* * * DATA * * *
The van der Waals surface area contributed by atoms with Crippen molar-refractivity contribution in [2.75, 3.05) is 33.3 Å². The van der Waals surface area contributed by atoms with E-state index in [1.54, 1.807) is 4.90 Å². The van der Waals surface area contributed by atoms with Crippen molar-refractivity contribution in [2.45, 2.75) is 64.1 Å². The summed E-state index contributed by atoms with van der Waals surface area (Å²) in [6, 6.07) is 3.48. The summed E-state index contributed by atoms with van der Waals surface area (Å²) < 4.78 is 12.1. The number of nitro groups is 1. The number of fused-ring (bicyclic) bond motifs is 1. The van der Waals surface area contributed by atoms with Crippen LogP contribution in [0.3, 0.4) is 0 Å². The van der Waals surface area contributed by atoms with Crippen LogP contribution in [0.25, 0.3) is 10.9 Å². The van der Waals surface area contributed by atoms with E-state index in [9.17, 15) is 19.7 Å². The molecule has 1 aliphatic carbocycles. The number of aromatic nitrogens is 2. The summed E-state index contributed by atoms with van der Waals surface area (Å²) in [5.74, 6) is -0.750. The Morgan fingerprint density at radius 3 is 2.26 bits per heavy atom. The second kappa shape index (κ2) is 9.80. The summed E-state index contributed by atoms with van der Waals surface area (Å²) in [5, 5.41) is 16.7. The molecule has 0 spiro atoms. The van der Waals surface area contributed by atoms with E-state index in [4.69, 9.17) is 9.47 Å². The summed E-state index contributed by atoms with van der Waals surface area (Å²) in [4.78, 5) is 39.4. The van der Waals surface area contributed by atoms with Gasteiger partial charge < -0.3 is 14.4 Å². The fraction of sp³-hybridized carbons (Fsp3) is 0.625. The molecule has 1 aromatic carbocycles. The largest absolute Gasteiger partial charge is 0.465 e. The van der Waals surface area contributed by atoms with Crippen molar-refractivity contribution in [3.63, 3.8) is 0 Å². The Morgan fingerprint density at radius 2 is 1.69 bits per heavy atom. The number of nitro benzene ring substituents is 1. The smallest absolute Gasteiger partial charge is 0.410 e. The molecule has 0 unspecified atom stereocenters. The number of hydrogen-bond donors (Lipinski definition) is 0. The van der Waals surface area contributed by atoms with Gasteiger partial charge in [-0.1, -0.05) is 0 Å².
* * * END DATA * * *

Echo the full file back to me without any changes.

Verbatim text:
The van der Waals surface area contributed by atoms with Crippen molar-refractivity contribution in [2.75, 3.05) is 33.3 Å². The van der Waals surface area contributed by atoms with E-state index in [1.54, 1.807) is 4.90 Å². The van der Waals surface area contributed by atoms with Crippen molar-refractivity contribution in [2.45, 2.75) is 64.1 Å². The summed E-state index contributed by atoms with van der Waals surface area (Å²) in [6, 6.07) is 3.48. The summed E-state index contributed by atoms with van der Waals surface area (Å²) < 4.78 is 12.1. The number of nitro groups is 1. The number of fused-ring (bicyclic) bond motifs is 1. The van der Waals surface area contributed by atoms with Crippen LogP contribution in [0.3, 0.4) is 0 Å². The van der Waals surface area contributed by atoms with Crippen LogP contribution in [0.25, 0.3) is 10.9 Å². The van der Waals surface area contributed by atoms with E-state index in [9.17, 15) is 19.7 Å². The molecule has 1 aliphatic carbocycles. The number of aromatic nitrogens is 2. The summed E-state index contributed by atoms with van der Waals surface area (Å²) in [5.74, 6) is -0.750. The Morgan fingerprint density at radius 3 is 2.26 bits per heavy atom. The second kappa shape index (κ2) is 9.80. The summed E-state index contributed by atoms with van der Waals surface area (Å²) in [5, 5.41) is 16.7. The molecule has 0 spiro atoms. The van der Waals surface area contributed by atoms with E-state index in [4.69, 9.17) is 9.47 Å². The summed E-state index contributed by atoms with van der Waals surface area (Å²) in [4.78, 5) is 39.4. The van der Waals surface area contributed by atoms with Gasteiger partial charge < -0.3 is 14.4 Å². The fraction of sp³-hybridized carbons (Fsp3) is 0.625. The molecule has 1 aromatic carbocycles. The largest absolute Gasteiger partial charge is 0.465 e. The van der Waals surface area contributed by atoms with Crippen molar-refractivity contribution in [3.63, 3.8) is 0 Å². The Morgan fingerprint density at radius 2 is 1.69 bits per heavy atom. The number of nitro benzene ring substituents is 1. The smallest absolute Gasteiger partial charge is 0.410 e. The molecule has 0 unspecified atom stereocenters. The number of hydrogen-bond donors (Lipinski definition) is 0. The van der Waals surface area contributed by atoms with Gasteiger partial charge in [-0.1, -0.05) is 0 Å².